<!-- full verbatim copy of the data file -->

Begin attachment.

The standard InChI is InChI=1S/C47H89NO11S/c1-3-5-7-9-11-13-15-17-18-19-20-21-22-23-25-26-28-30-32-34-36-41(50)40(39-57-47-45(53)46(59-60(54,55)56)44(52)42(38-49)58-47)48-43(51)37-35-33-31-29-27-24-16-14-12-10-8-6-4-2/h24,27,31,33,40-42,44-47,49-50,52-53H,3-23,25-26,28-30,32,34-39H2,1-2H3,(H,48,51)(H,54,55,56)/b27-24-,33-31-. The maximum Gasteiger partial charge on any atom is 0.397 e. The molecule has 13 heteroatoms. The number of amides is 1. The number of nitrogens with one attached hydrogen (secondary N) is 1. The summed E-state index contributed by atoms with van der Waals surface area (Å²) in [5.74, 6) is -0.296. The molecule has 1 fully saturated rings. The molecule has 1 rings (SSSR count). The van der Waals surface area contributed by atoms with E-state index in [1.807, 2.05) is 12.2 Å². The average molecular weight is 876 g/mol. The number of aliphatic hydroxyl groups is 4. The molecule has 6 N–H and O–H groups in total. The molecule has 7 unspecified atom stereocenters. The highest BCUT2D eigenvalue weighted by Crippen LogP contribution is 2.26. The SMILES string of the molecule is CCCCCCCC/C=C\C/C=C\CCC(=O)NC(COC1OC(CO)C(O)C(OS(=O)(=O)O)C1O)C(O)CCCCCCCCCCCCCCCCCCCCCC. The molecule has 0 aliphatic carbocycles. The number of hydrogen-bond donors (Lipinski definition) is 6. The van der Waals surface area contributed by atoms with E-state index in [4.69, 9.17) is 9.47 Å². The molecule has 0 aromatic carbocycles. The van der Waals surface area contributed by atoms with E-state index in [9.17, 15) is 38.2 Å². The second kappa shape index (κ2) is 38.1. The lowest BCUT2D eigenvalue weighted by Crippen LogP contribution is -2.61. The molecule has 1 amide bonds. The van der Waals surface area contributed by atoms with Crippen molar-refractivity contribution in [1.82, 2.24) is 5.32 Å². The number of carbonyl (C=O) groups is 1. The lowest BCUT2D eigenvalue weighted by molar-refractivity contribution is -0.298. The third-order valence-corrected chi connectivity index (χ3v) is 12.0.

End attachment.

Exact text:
The standard InChI is InChI=1S/C47H89NO11S/c1-3-5-7-9-11-13-15-17-18-19-20-21-22-23-25-26-28-30-32-34-36-41(50)40(39-57-47-45(53)46(59-60(54,55)56)44(52)42(38-49)58-47)48-43(51)37-35-33-31-29-27-24-16-14-12-10-8-6-4-2/h24,27,31,33,40-42,44-47,49-50,52-53H,3-23,25-26,28-30,32,34-39H2,1-2H3,(H,48,51)(H,54,55,56)/b27-24-,33-31-. The maximum Gasteiger partial charge on any atom is 0.397 e. The molecule has 13 heteroatoms. The number of amides is 1. The number of nitrogens with one attached hydrogen (secondary N) is 1. The summed E-state index contributed by atoms with van der Waals surface area (Å²) in [5.74, 6) is -0.296. The molecule has 1 fully saturated rings. The molecule has 1 rings (SSSR count). The van der Waals surface area contributed by atoms with E-state index in [1.807, 2.05) is 12.2 Å². The average molecular weight is 876 g/mol. The number of aliphatic hydroxyl groups is 4. The molecule has 6 N–H and O–H groups in total. The molecule has 7 unspecified atom stereocenters. The highest BCUT2D eigenvalue weighted by Crippen LogP contribution is 2.26. The SMILES string of the molecule is CCCCCCCC/C=C\C/C=C\CCC(=O)NC(COC1OC(CO)C(O)C(OS(=O)(=O)O)C1O)C(O)CCCCCCCCCCCCCCCCCCCCCC. The molecule has 0 aliphatic carbocycles. The number of hydrogen-bond donors (Lipinski definition) is 6. The van der Waals surface area contributed by atoms with E-state index in [4.69, 9.17) is 9.47 Å². The molecule has 0 aromatic carbocycles. The van der Waals surface area contributed by atoms with E-state index in [9.17, 15) is 38.2 Å². The second kappa shape index (κ2) is 38.1. The lowest BCUT2D eigenvalue weighted by Crippen LogP contribution is -2.61. The molecule has 1 amide bonds. The van der Waals surface area contributed by atoms with Crippen molar-refractivity contribution in [1.82, 2.24) is 5.32 Å². The number of carbonyl (C=O) groups is 1. The lowest BCUT2D eigenvalue weighted by molar-refractivity contribution is -0.298. The third-order valence-corrected chi connectivity index (χ3v) is 12.0.